Title

Paper and Pencil, Keypad and Screen

Streaming Media

Submission Type

20-minute Presentation

Abstract

Pencil and Paper, Keyboard and Screen: Exploring Blended Learning in the Writing Classroom

Veronica Darer, Ph.D., Spanish Department, Wellesley College; Heather Corbally Bryant, Ph.D., Writing Program, Wellesley College

The purpose of our presentation is to share the results of the assessment of two sections of a First-Year writing course titled The Selfie in American Life. There were two sections of the course, one section included blended aspects, while the second section did not. The goal of the assessment was to better understand student learning in the differing sections of the same course

Having two sections of the same course gave us the opportunity to compare and contrast improvement in student writing, specifically in the structure of their writing, depending on the writing medium; one class section wrote exclusively online, using blogs, while the other section wrote exclusively in a notebook.

The purpose of the assessments was to evaluate quantitative and qualitative differences in students’ improvement in their writing between the group of students who wrote in a notebook and the group of students who wrote online.

The data for the study were student beginning and end of the semester entries on the question, what is a selfish. The writing of both entries of both groups was done in class, by hand, within the same 10-minute time limit. In our talk, we will present various qualitative and quantitative research perspectives and methodologies we used to compare and contrast the writing of both groups.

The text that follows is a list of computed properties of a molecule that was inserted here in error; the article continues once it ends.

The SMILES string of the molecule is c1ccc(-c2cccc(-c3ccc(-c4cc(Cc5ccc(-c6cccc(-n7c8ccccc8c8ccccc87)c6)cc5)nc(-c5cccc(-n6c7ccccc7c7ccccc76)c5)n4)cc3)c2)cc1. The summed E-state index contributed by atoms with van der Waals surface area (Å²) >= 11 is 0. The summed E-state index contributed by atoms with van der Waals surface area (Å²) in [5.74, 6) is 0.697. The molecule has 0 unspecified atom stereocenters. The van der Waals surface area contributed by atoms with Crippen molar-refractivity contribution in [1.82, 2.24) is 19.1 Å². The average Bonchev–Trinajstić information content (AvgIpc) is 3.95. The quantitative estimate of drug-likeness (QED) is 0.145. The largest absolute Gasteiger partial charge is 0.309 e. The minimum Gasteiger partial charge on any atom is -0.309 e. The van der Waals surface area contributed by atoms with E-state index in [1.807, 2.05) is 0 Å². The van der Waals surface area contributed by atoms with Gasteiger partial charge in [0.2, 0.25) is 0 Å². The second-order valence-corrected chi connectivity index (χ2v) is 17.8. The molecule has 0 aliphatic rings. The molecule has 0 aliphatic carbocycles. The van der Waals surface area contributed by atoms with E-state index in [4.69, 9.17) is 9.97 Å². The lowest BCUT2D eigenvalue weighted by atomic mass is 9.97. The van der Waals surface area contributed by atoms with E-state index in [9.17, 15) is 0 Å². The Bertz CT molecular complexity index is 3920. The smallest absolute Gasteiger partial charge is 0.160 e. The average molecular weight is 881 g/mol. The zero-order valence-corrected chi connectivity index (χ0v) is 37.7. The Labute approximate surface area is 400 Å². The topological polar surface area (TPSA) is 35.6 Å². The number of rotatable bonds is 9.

The results of the assessment study point to the need for an overt and ongoing dialogue between instructors and students to share goals and reasons for using blended learning in order help students understand possible benefits of using blended learning approaches in the classroom.

In our presentation, we will share ways to balance online activities with “paper/pencil” writing practice, as both seem to offer students different types of opportunities to improve writing structure.

Session

Presentation

Location

Thomas 104

Start Date

5-18-2017 10:40 AM

End Date

5-18-2017 12:00 PM

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May 18th, 10:40 AM May 18th, 12:00 PM

Paper and Pencil, Keypad and Screen

Thomas 104

Pencil and Paper, Keyboard and Screen: Exploring Blended Learning in the Writing Classroom

Veronica Darer, Ph.D., Spanish Department, Wellesley College; Heather Corbally Bryant, Ph.D., Writing Program, Wellesley College

The purpose of our presentation is to share the results of the assessment of two sections of a First-Year writing course titled The Selfie in American Life. There were two sections of the course, one section included blended aspects, while the second section did not. The goal of the assessment was to better understand student learning in the differing sections of the same course

Having two sections of the same course gave us the opportunity to compare and contrast improvement in student writing, specifically in the structure of their writing, depending on the writing medium; one class section wrote exclusively online, using blogs, while the other section wrote exclusively in a notebook.

The purpose of the assessments was to evaluate quantitative and qualitative differences in students’ improvement in their writing between the group of students who wrote in a notebook and the group of students who wrote online.

The data for the study were student beginning and end of the semester entries on the question, what is a selfish. The writing of both entries of both groups was done in class, by hand, within the same 10-minute time limit. In our talk, we will present various qualitative and quantitative research perspectives and methodologies we used to compare and contrast the writing of both groups.

The results of the assessment study point to the need for an overt and ongoing dialogue between instructors and students to share goals and reasons for using blended learning in order help students understand possible benefits of using blended learning approaches in the classroom.

In our presentation, we will share ways to balance online activities with “paper/pencil” writing practice, as both seem to offer students different types of opportunities to improve writing structure.